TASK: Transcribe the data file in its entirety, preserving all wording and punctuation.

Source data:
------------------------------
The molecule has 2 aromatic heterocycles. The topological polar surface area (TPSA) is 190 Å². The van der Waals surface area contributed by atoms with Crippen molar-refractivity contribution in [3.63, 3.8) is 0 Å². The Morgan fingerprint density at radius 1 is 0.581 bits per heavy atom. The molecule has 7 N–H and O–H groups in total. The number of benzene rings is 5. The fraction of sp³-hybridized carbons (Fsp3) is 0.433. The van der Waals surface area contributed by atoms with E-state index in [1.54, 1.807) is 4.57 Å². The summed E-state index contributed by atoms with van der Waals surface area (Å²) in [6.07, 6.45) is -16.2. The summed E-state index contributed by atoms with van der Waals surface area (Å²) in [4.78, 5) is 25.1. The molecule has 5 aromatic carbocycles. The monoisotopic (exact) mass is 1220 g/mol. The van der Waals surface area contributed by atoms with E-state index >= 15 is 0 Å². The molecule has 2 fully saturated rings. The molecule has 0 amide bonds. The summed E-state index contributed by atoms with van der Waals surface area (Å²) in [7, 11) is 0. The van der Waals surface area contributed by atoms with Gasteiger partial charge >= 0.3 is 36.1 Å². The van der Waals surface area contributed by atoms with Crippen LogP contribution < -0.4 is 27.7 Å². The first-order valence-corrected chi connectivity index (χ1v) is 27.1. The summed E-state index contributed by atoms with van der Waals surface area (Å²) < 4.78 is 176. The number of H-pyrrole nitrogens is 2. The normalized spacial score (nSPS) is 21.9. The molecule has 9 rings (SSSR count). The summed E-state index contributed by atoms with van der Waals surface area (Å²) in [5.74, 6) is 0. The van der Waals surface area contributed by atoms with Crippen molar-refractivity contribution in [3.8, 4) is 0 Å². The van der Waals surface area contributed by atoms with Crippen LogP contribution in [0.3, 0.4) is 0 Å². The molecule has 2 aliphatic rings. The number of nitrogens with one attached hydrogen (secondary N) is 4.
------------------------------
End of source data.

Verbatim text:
The molecule has 2 aromatic heterocycles. The topological polar surface area (TPSA) is 190 Å². The van der Waals surface area contributed by atoms with Crippen molar-refractivity contribution in [3.63, 3.8) is 0 Å². The Morgan fingerprint density at radius 1 is 0.581 bits per heavy atom. The molecule has 7 N–H and O–H groups in total. The number of benzene rings is 5. The fraction of sp³-hybridized carbons (Fsp3) is 0.433. The van der Waals surface area contributed by atoms with E-state index in [1.54, 1.807) is 4.57 Å². The summed E-state index contributed by atoms with van der Waals surface area (Å²) in [6.07, 6.45) is -16.2. The summed E-state index contributed by atoms with van der Waals surface area (Å²) in [4.78, 5) is 25.1. The molecule has 5 aromatic carbocycles. The monoisotopic (exact) mass is 1220 g/mol. The van der Waals surface area contributed by atoms with E-state index >= 15 is 0 Å². The molecule has 2 fully saturated rings. The molecule has 0 amide bonds. The summed E-state index contributed by atoms with van der Waals surface area (Å²) in [7, 11) is 0. The van der Waals surface area contributed by atoms with Gasteiger partial charge >= 0.3 is 36.1 Å². The van der Waals surface area contributed by atoms with Crippen LogP contribution < -0.4 is 27.7 Å². The first-order valence-corrected chi connectivity index (χ1v) is 27.1. The summed E-state index contributed by atoms with van der Waals surface area (Å²) < 4.78 is 176. The number of H-pyrrole nitrogens is 2. The normalized spacial score (nSPS) is 21.9. The molecule has 9 rings (SSSR count). The summed E-state index contributed by atoms with van der Waals surface area (Å²) in [5.74, 6) is 0. The van der Waals surface area contributed by atoms with Crippen molar-refractivity contribution in [3.8, 4) is 0 Å². The van der Waals surface area contributed by atoms with Crippen LogP contribution in [0.3, 0.4) is 0 Å². The molecule has 2 aliphatic rings. The number of nitrogens with one attached hydrogen (secondary N) is 4.